Boris Pasternak told the story of revolution and civil war through a love story. Yury Zhivago had been captured by the Red Army and conscripted as a doctor. While escaping months later, he comes across a rowan tree. But it ceases to be a mere tree and becomes the substance of his hopes, a symbol of his love for Lara, who embodies the feminine strength and grace of the Russian land.
It was half covered with snow, half with frozen leaves and berries, and it stretched out two snowy branches to meet him. He remembered Lara’s big white arms, rounded, generous, and, taking hold of the branches, he pulled the tree towards him. As if in a conscious answering moment, the rowan showered him with snow from head to foot. He was murmuring, not realizing what he was saying, and unaware of himself: “I shall see you, my beauty, my princess, my dearest rowan tree, my own heart’s blood.”
Valentin Rasputin wrote in the late Soviet period about the dangers of uprooting rural values in the interests of industrialization. In Farewell to Matyora, the forces of modernization flood an island village by constructing a dam for a hydroelectric power station. But standing in the way is a behemoth larch tree, defying all attempts to destroy it. Evoking images of Christ, the peasants compare the tree to a “shepherd carrying on his ancient watch.” On Easter they laid offerings of food at its roots. After all the residents had resettled, workers come wielding axe, fire, and chain saw, but none can bring it down. “If this were only a tree,” the strangers lament, then they could raze it. The larch remains the only survivor, and as a tsar, “continued to rule over everything around it.”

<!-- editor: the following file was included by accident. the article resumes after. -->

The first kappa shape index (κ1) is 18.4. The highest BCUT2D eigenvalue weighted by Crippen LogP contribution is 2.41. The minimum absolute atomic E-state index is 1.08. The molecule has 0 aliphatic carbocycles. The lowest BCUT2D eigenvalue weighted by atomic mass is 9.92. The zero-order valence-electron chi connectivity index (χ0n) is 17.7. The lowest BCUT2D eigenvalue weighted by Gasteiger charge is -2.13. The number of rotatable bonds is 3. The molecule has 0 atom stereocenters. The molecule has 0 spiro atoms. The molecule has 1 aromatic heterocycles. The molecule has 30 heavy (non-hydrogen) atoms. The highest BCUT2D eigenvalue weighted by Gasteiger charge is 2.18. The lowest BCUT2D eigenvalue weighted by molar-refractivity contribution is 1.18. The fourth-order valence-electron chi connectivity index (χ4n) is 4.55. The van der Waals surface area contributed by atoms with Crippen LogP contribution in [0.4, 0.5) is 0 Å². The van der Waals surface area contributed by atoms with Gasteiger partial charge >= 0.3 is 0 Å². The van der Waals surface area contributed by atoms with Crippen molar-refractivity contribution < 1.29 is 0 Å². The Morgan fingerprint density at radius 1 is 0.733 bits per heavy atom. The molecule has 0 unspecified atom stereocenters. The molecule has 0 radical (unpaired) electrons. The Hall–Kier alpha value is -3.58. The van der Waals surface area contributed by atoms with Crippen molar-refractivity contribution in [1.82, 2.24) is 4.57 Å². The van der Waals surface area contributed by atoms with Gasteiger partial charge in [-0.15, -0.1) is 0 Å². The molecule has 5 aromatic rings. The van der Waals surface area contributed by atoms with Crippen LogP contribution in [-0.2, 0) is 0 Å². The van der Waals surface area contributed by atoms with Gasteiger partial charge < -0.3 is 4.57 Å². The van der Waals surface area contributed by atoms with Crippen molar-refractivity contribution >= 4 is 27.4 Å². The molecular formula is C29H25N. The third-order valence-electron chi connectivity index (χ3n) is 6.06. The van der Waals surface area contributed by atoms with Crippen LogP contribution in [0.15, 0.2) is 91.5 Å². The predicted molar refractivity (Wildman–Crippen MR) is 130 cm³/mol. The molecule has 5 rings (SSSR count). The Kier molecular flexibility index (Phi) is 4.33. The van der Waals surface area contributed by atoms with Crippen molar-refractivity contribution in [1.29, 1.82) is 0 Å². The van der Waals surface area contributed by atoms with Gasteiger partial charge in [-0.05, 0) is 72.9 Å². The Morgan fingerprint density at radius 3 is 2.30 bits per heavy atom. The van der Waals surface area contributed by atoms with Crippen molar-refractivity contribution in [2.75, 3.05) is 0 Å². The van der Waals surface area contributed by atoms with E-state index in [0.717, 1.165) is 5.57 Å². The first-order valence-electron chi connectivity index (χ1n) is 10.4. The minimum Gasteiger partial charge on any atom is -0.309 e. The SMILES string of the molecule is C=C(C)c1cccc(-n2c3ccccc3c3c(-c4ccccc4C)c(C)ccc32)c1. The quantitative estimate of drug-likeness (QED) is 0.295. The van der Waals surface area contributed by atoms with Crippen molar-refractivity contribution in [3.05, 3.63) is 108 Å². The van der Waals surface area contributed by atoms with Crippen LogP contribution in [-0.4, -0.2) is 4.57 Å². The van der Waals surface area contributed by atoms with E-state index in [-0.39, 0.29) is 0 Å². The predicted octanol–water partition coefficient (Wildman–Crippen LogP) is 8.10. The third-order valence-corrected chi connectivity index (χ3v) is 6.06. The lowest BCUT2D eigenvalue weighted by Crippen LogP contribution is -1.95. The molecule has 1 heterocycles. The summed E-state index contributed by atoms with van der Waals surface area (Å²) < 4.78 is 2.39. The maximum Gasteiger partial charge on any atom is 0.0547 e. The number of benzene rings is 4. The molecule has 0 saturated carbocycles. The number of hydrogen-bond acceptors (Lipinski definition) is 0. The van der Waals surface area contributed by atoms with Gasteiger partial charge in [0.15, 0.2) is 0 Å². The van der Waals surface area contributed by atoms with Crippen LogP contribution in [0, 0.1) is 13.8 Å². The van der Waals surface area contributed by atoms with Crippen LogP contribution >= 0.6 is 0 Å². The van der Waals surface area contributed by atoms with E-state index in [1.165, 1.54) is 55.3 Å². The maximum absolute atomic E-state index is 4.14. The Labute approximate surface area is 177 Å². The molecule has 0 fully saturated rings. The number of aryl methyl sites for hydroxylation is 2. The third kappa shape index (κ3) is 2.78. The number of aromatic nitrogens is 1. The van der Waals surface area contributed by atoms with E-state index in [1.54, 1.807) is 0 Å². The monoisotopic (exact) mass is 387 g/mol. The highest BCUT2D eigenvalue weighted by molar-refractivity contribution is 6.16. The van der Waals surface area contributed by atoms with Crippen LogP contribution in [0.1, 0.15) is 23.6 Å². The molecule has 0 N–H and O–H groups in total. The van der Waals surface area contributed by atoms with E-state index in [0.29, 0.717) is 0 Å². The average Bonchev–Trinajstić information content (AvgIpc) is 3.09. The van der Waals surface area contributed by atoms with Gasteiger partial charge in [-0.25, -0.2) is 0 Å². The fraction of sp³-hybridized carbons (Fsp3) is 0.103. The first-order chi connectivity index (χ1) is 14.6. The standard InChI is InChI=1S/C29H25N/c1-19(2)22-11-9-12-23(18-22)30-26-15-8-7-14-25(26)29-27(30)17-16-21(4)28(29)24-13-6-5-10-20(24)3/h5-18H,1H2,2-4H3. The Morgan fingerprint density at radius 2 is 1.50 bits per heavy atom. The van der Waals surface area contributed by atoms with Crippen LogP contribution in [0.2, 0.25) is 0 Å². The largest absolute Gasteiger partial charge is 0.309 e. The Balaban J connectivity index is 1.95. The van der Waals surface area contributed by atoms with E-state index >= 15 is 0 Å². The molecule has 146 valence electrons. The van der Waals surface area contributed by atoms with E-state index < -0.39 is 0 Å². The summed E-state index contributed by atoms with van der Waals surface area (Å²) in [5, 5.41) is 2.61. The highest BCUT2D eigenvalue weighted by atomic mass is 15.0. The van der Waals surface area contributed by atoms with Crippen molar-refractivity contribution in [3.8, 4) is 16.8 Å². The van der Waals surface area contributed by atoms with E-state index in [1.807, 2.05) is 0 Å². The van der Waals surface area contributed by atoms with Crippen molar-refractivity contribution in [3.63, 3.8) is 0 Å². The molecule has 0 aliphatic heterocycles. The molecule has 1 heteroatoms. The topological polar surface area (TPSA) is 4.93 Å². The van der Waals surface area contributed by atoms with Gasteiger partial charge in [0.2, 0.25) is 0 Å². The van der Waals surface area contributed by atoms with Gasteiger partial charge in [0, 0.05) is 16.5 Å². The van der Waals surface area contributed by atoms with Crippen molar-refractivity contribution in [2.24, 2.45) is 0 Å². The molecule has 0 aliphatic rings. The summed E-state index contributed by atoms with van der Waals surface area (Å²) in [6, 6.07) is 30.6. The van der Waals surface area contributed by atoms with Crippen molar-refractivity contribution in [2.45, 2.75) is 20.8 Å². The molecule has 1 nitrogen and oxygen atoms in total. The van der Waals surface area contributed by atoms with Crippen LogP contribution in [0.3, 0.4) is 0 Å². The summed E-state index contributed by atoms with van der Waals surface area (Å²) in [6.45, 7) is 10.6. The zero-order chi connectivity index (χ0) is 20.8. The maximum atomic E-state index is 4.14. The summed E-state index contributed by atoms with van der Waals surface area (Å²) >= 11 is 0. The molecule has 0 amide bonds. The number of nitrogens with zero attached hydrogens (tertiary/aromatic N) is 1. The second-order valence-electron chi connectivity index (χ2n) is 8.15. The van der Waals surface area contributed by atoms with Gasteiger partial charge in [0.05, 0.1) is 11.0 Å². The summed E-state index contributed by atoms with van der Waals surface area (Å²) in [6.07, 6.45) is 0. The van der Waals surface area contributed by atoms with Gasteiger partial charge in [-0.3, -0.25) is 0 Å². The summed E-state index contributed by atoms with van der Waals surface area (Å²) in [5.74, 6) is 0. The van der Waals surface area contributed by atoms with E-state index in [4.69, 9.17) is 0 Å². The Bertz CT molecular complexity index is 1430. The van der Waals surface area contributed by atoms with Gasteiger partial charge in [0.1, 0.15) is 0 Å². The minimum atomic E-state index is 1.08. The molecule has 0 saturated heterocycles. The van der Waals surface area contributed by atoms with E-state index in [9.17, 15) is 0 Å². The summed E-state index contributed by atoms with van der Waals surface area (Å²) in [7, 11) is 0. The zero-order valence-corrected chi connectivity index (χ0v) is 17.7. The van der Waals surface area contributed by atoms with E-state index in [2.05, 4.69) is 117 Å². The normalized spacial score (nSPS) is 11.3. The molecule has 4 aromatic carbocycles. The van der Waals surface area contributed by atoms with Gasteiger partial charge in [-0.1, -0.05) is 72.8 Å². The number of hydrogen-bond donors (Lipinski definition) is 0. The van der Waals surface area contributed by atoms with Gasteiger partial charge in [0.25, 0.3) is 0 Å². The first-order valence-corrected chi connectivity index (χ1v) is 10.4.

Andrey Tarkovsky, a Soviet-era film director, was a disciple of the imagination, probing its darkness and light to uncover the human condition. He depicted the loneliness of those who create. “The artist,” he says, “exists because the world is not perfect.” In his last film, The Sacrifice, a father and son plant a bare tree by the seaside. The father tells the son to water it every day and the tree will bloom. Later that day, fighter jets fly over the house and they learn from the radio that World War III has erupted. In the face of what looks like the end of the world, the young boy continues to water this tree, even though it has little chance of surviving. The promise of the boy and the tree bespeaks the perpetuity of hope that can be seen in the natural world. The universe is waiting to be organized into meaning.
Few peoples have suffered like the Russians. Invasions, famines, censors, and gulags—the toll adds up. It’s enough to make nihilists of the lot of them. But through these hardships, a stronger pulse beats. The great Russian writers knew how to turn tragedy into poetry. Rowan Williams, former Archbishop of Canterbury, said: “Once you’ve found a word or an image that connects atrocity with the rest of human experience, even in the most fragile or attenuated way, you’ve turned away from nihilism.”
If you look deep enough into nature, she will whisper back to you.
Nathan Nielson is founder of Books & Bridges, a community institute of ideas and conversations.